Following the brainstorming process to identify desirable outcomes and potential measures, attendees were divided into two groups one consisting of state representatives, and the other consisting of researchers and advocates. Each group discussed the measures proposed in the brainstorming session and identified its most and least favorite measures. The results are summarized in the table below.
There was an overall broad consensus that, in a program with as many different objectives as TANF, no single measure could adequately capture all of the variety of possible state actions. In general, researchers and advocates were, therefore, inclined toward a wide range of measures. Mindful of the administrative burden involved, state representatives supported the idea of a menu of possible measures from which states could choose the ones under which they wish to compete.
Researchers and advocates supported the inclusion of a broad population measure, such as the rate of extreme child poverty. They argued that, since TANF is not an entitlement, it is essential to include a measure that reflects states choices of whom to serve under TANF, not just their success with the population served. By contrast, state representatives strongly opposed such measures. They argued that population measures are driven by many factors over which state TANF agencies have little or no control. Researchers and advocates agreed that it would be important to adjust the measures to reflect the different circumstances and demographics in each state. These might include statistical models (such as under the Job Training Partnership Act (JTPA) performance measurement system), negotiated standards (such as under the Tribal TANF program), or measures that reflect improvements over time.
|Most Favorite Measures||Least Favorite Measures|
|Researchers And Advocates||
There was a great deal of ambivalence about the appropriate role of process measures. On the one hand, states thought federally established process measures were inappropriate for a block grant such as TANF. (There was much more interest in process measures at the state level as a management tool for program administrators.) At the same time, state representatives were deeply concerned about being evaluated using outcome measures over which they did not have full control. There was some support expressed for a two-stage system, under which the federal government would look first at outcomes and consider process measures only for those states that had not met their outcome performance goals. Such an approach would allow high-performing states to operate under reduced federal oversight, while states that did all the right things but had poor outcomes due to events beyond their control would be protected from penalties. Participants generally agreed that there was a continued role for a participation rate measure, but that the list of activities that count as participation should be expanded to give states credit for engaging recipients in education and other activities such as mental health services or substance abuse treatment, when needed.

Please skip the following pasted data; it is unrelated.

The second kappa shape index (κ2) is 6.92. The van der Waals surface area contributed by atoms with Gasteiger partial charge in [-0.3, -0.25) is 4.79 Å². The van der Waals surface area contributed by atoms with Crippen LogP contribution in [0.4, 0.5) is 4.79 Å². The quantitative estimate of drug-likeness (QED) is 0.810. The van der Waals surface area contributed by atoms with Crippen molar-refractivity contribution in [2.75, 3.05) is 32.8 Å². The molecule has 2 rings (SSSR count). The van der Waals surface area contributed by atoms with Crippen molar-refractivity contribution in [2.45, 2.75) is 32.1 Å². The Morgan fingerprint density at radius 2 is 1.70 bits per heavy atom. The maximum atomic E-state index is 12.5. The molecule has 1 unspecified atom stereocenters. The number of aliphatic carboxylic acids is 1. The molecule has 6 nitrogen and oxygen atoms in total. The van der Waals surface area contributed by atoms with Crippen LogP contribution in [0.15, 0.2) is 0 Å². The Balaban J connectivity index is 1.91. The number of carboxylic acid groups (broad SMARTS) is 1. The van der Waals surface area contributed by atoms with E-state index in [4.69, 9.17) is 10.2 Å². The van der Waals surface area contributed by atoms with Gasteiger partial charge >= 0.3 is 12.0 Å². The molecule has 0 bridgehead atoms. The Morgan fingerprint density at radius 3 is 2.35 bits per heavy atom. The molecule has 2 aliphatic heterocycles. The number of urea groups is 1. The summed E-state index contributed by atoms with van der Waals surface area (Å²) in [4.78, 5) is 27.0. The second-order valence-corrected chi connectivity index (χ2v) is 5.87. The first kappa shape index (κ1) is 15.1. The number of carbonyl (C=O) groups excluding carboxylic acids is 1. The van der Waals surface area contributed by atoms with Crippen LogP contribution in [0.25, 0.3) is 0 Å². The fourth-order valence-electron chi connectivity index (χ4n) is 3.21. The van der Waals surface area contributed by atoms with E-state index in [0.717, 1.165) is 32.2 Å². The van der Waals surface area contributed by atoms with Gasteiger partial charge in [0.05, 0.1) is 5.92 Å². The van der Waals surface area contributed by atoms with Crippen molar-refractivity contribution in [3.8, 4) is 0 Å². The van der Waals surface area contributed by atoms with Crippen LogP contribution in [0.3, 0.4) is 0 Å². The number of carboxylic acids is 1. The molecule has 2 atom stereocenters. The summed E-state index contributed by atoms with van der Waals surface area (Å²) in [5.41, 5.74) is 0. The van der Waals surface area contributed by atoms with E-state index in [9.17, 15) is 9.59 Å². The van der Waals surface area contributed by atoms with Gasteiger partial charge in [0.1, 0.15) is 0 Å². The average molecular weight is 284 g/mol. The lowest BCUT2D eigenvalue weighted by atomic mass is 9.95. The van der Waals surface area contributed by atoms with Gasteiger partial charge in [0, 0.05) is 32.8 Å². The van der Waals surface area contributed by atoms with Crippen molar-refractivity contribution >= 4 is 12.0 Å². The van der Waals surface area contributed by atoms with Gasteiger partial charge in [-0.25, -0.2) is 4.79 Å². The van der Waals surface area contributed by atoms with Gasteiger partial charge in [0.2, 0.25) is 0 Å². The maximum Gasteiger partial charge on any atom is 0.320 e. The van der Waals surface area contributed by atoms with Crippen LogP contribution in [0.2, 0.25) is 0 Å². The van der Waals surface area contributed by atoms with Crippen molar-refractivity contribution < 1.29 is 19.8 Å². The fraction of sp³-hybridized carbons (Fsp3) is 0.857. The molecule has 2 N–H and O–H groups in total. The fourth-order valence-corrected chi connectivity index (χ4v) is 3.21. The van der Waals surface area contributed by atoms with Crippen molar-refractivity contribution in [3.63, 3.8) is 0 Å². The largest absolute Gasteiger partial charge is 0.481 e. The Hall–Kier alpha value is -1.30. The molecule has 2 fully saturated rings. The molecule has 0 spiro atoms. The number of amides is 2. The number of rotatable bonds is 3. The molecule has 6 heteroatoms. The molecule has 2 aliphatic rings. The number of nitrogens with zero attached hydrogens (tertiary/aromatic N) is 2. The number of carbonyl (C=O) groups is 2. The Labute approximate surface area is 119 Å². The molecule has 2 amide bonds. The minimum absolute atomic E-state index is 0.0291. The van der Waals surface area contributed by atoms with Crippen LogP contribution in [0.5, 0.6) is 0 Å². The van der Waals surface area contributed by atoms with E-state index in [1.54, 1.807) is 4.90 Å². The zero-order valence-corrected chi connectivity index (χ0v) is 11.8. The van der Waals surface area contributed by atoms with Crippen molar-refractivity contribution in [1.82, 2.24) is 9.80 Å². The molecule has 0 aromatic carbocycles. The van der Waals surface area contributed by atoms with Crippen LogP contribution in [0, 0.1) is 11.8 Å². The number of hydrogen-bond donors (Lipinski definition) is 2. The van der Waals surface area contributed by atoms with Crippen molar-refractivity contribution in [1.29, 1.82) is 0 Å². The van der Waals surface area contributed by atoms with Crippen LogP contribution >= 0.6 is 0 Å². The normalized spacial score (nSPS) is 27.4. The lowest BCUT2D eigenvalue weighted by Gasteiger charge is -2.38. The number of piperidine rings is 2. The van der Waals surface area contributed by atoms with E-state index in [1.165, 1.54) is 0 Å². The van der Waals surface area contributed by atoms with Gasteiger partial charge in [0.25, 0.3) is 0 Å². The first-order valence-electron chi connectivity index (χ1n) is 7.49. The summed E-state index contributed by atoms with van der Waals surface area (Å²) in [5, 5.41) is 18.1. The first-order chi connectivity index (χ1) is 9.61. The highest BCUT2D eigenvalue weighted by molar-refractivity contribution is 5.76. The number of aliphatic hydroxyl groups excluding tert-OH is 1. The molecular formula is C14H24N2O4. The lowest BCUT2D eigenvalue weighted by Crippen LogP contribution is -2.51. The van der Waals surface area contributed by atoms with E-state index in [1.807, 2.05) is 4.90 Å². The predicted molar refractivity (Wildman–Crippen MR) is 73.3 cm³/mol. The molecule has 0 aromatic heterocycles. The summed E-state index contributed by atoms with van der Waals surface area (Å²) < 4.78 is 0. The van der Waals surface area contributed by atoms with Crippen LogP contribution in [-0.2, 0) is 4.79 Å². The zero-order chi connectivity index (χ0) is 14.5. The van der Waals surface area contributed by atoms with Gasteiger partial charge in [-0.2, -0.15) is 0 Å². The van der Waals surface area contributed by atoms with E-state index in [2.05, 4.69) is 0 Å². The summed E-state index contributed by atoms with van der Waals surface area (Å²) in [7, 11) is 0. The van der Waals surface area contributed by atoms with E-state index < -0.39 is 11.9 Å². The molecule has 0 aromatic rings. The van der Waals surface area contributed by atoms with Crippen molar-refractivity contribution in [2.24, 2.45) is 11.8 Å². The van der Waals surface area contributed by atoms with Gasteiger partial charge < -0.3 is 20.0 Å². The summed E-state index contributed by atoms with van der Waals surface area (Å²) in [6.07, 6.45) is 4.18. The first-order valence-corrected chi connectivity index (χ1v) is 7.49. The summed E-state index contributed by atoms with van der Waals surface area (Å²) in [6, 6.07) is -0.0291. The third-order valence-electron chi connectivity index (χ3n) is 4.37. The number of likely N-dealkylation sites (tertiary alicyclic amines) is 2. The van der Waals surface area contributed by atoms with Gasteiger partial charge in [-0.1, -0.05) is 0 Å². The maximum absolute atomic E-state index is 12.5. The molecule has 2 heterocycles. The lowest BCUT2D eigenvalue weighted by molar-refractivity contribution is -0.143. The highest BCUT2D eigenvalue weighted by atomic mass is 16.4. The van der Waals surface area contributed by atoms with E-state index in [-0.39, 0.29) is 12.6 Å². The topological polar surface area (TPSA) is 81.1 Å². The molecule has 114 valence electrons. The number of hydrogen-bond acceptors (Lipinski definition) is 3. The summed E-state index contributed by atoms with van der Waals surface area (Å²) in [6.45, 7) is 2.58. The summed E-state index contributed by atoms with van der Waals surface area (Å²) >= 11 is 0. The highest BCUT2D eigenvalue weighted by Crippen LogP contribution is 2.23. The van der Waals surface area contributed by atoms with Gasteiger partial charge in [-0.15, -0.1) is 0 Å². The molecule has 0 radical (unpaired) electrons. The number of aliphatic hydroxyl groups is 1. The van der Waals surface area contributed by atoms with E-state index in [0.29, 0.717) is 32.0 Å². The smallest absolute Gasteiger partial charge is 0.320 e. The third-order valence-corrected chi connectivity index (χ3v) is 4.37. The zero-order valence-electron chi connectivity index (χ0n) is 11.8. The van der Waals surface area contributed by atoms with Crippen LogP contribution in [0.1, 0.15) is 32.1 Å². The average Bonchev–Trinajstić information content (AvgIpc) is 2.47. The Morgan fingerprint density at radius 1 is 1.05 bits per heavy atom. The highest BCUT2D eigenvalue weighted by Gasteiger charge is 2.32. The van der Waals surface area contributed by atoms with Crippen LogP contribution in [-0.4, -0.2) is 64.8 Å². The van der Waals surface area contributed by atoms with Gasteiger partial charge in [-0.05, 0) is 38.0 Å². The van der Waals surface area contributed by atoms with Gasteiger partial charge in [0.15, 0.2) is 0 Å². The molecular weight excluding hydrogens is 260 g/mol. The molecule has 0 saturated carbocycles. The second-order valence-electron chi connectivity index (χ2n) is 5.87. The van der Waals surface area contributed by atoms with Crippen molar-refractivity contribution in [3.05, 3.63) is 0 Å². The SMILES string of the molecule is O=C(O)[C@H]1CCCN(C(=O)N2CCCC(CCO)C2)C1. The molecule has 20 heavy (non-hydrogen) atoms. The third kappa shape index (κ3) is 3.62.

States generally opposed the addition of measures for which there are no baseline data to indicate what is a reasonable level of performance. This was due both to a natural concern about how standards would be set in the absence of such data (the two-parent family participation rate was cited as an example of an unreasonable standard) and to a sense that outcome measures lose their effectiveness as incentives if states do not know whether they have a reasonable chance at a bonus or if they are in danger of a penalty. This is particularly true for a rank-based system, such as the current High Performance Bonus, since states have no little idea of how their performance compares to that of their peers.